Arms dealer: Scopes, night goggles meant for hunting in Belarus, not combat against US

A Belarus man admits he bought $700,000 worth of rifle scopes, night-vision goggles and other military hardware from U.S. exporters, but his lawyer said he sold them to hunters, not terrorists.

The sentencing of Siarhei "Sergey" Baltutski began this month in Philadelphia, but is on hold till Oct. 15 while the defense prepares its case. He was arrested during a family trip to Florida and pleaded guilty to conspiracy to violate arms control, commerce and money laundering laws.

The Justice Department argues that Baltutski had small teams of exporters in Philadelphia, Chicago and Florida ship the equipment to him in Belarus, often through the mail but sometimes in diplomatic pouches, with the help of an unnamed insider.

Baltutski bought the same types of scopes, goggles and military hardware that enemy fighters have used against U.S. soldiers in Iraq and Afghanistan and resold them on the international market, authorities said.

"While none of the identified devices have been recovered overseas, they could have been sent anywhere in the world, including the world's numerous conflict zones," Assistant U.S. Attorney Robert J. Livermore wrote in an Aug. 30 sentencing memo.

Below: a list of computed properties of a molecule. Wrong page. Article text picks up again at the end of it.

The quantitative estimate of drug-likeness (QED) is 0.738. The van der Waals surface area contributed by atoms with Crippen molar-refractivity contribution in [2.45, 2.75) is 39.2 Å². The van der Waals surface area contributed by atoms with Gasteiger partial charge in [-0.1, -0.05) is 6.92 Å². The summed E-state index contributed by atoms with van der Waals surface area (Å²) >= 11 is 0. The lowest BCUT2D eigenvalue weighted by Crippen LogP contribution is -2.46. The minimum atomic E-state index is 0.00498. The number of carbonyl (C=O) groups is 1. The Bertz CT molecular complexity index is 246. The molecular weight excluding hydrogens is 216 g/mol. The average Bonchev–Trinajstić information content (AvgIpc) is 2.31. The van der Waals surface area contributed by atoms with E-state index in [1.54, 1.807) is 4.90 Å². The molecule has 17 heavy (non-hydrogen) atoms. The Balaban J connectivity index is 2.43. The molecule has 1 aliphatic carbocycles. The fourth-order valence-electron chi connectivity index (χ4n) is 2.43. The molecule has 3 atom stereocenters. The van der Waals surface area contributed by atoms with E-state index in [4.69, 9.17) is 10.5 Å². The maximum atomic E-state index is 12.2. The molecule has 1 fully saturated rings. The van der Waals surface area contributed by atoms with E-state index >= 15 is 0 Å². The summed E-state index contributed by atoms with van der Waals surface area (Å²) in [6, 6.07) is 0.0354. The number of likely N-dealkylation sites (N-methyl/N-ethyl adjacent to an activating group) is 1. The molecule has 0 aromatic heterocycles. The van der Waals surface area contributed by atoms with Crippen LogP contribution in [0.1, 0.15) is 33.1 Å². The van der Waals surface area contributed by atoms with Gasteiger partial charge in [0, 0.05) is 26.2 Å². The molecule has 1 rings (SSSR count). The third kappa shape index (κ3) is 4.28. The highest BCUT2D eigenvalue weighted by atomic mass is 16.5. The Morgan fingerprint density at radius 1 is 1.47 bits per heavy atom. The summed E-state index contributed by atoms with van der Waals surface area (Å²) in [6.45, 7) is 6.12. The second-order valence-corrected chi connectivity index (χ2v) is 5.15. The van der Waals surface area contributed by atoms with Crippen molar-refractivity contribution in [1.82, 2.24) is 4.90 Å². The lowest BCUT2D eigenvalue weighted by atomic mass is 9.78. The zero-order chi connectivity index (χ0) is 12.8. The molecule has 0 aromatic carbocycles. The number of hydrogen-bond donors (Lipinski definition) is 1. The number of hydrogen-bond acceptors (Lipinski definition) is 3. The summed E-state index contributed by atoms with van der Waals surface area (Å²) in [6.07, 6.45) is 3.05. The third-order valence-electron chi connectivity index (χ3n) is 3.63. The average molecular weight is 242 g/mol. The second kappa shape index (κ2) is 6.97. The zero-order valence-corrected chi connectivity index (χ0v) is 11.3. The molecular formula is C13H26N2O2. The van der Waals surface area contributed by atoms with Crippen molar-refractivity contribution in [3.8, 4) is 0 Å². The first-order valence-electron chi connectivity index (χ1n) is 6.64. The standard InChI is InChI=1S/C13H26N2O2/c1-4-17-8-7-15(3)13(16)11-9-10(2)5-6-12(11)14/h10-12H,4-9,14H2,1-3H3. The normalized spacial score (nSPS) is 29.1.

However, defense lawyer Arkady Bukh argues that the equipment was sold on Ebay and can be used for various purposes, both legal and illegal.

He said that recreational hunters use night goggles and scopes to hunt boar or even coyote.

"That's what they do in Belarus; they hunt boars. They run at night," Bukh said.

Nonetheless, he said his client concedes that he violated U.S. laws that ban the overseas sale of the items.

"His argument was very simple: "I'm responsible, but I didn't know, and I didn't have to know American laws when I live in Belarus," Bukh said in an interview Thursday.

His client was arrested in 2011 while traveling to the U.S. to go to Florida with his family, where they planned to visit Disney World, he said. He remains incarcerated, and faces nine to 11 years in prison under standard sentencing guidelines.

Prosecutors, though, are seeking up to 15 years because of what they call the "severity" of the conduct.

The case was initially filed under seal in 2011. Several co-defendants pleaded guilty in the case and received lesser terms, Buhk said.